In their most advanced versions machines have to make decisions in an instant, many times of life or death. One of the most classic examples is the so-called tram dilemma, which may have to deal with the software of self-employed cars soon. It is like this: if a self-propelled car circulates when a girl falls on the ground, and the only way to avoid running over it is a volcano that will cause the car to fall on a precipice and with complete safety kill its occupant, what should I do Car? Save the girl? Save the driver? What if a large group of schoolchildren came out of nowhere?

Artificial intelligence replicates the functioning of the human brain, and it takes people who can understand how we function

As Silvia Leal of Digital Talent stated: “People who have studied philosophy and have a knowledge of logic will not be short of work. Artificial intelligence is what it does to replicate the functioning of the human brain, and people who are capable of Understand how we work “.

In an area as interesting as human-machine interfaces , which directly connect a person’s brain or organs to a computer (allowing walking, talking, or even seeing those who can not do it on their own) A teaching-learning phase which, although carried out by the subject himself, must be supervised by someone with sufficient knowledge to understand how the algorithms of artificial intelligence work.

It seems clear that profiles will also be needed to deal with issues such as who is to blame if a robotic arm breaks your hand? And even experts who understand what accidents drones and all sorts of gadgets, such as flying cars or jetpacks, may be, for which there is not yet clear legislation. Lawyers? Experts? Insurers? They may end up with a completely different professional title.

What we know about the most subscribed fields of technology
In the field of the drones, one of the most advanced, there are already many academies of drone pilots in Spain where it is taught as in the driving schools of the future. There are even specialties: sports piloting, photography and video … Drone Spain already warn that this sector that was recently limited to toys is already mature: “There are about 20,000 pilots trained in Spain and will not reach 100 working daily, So we advise against paying for an official certificate looking only to be hired by drone companies. ” At the moment 90 per cent seeks to take the title simply by hobby.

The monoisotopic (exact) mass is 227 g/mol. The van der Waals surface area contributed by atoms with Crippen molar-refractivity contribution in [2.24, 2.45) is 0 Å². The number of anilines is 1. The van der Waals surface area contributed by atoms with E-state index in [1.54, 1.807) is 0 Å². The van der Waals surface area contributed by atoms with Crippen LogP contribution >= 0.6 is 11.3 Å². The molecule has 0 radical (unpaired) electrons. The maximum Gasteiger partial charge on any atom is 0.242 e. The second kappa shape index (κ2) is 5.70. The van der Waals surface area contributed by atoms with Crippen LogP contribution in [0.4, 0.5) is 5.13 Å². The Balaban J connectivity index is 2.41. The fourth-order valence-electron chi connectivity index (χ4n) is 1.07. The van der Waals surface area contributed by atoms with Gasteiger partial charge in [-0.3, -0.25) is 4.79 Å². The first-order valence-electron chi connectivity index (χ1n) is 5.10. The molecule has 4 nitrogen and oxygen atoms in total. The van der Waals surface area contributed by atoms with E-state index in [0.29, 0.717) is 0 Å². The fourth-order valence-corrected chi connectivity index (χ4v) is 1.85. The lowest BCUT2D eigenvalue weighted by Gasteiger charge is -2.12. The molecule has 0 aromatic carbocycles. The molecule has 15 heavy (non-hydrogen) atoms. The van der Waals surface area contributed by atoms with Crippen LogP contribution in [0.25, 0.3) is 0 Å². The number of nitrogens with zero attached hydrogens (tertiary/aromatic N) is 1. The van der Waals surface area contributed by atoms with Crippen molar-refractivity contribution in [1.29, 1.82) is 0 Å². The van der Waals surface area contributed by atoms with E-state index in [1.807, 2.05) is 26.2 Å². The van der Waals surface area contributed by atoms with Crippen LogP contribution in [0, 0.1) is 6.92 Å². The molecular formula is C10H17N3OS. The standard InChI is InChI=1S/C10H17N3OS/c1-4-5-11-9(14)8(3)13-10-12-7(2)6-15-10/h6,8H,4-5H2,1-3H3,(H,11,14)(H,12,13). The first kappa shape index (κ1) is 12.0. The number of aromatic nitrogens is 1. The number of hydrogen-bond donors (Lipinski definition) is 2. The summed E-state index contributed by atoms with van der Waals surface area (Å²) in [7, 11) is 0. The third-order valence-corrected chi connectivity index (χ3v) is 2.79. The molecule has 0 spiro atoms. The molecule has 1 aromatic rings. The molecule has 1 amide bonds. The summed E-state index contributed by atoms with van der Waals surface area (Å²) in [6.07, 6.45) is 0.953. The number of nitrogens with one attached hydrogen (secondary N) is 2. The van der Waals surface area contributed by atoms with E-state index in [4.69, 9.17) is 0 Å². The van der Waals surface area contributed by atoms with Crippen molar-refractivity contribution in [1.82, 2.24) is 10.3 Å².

The palm of all the skills for the work of the future may be the data scientist, which The New York Times called “the sexiest profession of the 21st century.” The fact is that with the availability of massively updated information in real-time from multiple sources (the so-called Big Data ) is provoking an inordinate demand for mathematicians, statesmen and information technology professionals who can digest and take advantage of These data. Because they are often the key to the business.

The data scientist is not an ordinary profile, but all companies will need it

The skills to be a good data scientist are extensive theoretical knowledge about mathematics, especially statistics, good theoretical knowledge of programming (regardless of language, which will depend on the applications to be developed), databases and information exchange standards. The scientific data is not an ordinary profile, but all companies will need it. Hence there is a lot of demand, and it is also a very well paid job.

Developing some of these skills as part of the early technological adventures of today’s children may be important for future curiosity about such projects. So perhaps that spending part of their time with the tablet and its logic games, or with the mobile classifying pok√©mones or calculating which heroes of fantasy battles are more appropriate to form equipment is not such a bad idea.